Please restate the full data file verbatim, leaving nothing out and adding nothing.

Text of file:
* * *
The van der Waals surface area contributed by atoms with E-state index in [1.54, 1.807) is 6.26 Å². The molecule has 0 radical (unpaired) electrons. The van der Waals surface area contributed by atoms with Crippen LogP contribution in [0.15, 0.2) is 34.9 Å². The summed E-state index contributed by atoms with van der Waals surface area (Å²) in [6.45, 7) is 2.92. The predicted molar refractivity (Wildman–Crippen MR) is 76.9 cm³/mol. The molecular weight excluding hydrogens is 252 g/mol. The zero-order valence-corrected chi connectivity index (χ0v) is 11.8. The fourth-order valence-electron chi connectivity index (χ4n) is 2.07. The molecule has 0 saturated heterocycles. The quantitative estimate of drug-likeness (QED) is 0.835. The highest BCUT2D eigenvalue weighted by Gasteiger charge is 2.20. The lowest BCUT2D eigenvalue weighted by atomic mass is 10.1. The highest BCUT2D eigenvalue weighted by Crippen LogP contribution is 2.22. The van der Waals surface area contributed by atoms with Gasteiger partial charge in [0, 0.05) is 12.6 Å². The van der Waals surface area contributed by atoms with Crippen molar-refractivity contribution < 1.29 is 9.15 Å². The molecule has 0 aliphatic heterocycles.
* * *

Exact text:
The van der Waals surface area contributed by atoms with E-state index in [1.54, 1.807) is 6.26 Å². The molecule has 0 radical (unpaired) electrons. The van der Waals surface area contributed by atoms with Crippen LogP contribution in [0.15, 0.2) is 34.9 Å². The summed E-state index contributed by atoms with van der Waals surface area (Å²) in [6.45, 7) is 2.92. The predicted molar refractivity (Wildman–Crippen MR) is 76.9 cm³/mol. The molecular weight excluding hydrogens is 252 g/mol. The zero-order valence-corrected chi connectivity index (χ0v) is 11.8. The fourth-order valence-electron chi connectivity index (χ4n) is 2.07. The molecule has 0 saturated heterocycles. The quantitative estimate of drug-likeness (QED) is 0.835. The highest BCUT2D eigenvalue weighted by Gasteiger charge is 2.20. The lowest BCUT2D eigenvalue weighted by atomic mass is 10.1. The highest BCUT2D eigenvalue weighted by Crippen LogP contribution is 2.22. The van der Waals surface area contributed by atoms with Gasteiger partial charge in [0, 0.05) is 12.6 Å². The van der Waals surface area contributed by atoms with Crippen molar-refractivity contribution < 1.29 is 9.15 Å². The molecule has 0 aliphatic heterocycles.